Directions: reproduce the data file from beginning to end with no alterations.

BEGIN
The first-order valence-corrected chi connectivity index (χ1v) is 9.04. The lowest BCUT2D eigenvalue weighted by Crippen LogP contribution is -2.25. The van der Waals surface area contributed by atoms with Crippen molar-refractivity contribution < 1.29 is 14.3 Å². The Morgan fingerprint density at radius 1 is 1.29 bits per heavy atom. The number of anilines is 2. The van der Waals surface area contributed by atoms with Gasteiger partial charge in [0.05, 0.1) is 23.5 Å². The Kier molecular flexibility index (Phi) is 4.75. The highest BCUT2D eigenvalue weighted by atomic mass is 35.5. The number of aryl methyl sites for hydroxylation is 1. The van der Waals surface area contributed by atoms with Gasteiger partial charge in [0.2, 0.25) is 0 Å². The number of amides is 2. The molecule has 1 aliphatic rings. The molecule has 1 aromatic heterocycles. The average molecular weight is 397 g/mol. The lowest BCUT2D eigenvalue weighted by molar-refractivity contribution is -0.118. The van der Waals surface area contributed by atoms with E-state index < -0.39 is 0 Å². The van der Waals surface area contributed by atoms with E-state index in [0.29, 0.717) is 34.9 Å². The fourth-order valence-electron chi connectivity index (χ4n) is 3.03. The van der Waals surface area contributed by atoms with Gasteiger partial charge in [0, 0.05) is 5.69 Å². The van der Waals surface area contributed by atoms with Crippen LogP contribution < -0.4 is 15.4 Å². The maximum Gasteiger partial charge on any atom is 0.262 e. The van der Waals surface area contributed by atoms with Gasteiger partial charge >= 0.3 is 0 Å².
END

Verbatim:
The first-order valence-corrected chi connectivity index (χ1v) is 9.04. The lowest BCUT2D eigenvalue weighted by Crippen LogP contribution is -2.25. The van der Waals surface area contributed by atoms with Crippen molar-refractivity contribution < 1.29 is 14.3 Å². The Morgan fingerprint density at radius 1 is 1.29 bits per heavy atom. The number of anilines is 2. The van der Waals surface area contributed by atoms with Gasteiger partial charge in [0.05, 0.1) is 23.5 Å². The Kier molecular flexibility index (Phi) is 4.75. The highest BCUT2D eigenvalue weighted by atomic mass is 35.5. The number of aryl methyl sites for hydroxylation is 1. The van der Waals surface area contributed by atoms with Gasteiger partial charge in [0.2, 0.25) is 0 Å². The number of amides is 2. The molecule has 1 aliphatic rings. The molecule has 1 aromatic heterocycles. The average molecular weight is 397 g/mol. The lowest BCUT2D eigenvalue weighted by molar-refractivity contribution is -0.118. The van der Waals surface area contributed by atoms with E-state index < -0.39 is 0 Å². The van der Waals surface area contributed by atoms with E-state index in [0.29, 0.717) is 34.9 Å². The fourth-order valence-electron chi connectivity index (χ4n) is 3.03. The van der Waals surface area contributed by atoms with Gasteiger partial charge in [0, 0.05) is 5.69 Å². The van der Waals surface area contributed by atoms with Crippen LogP contribution < -0.4 is 15.4 Å². The maximum Gasteiger partial charge on any atom is 0.262 e. The van der Waals surface area contributed by atoms with Gasteiger partial charge >= 0.3 is 0 Å².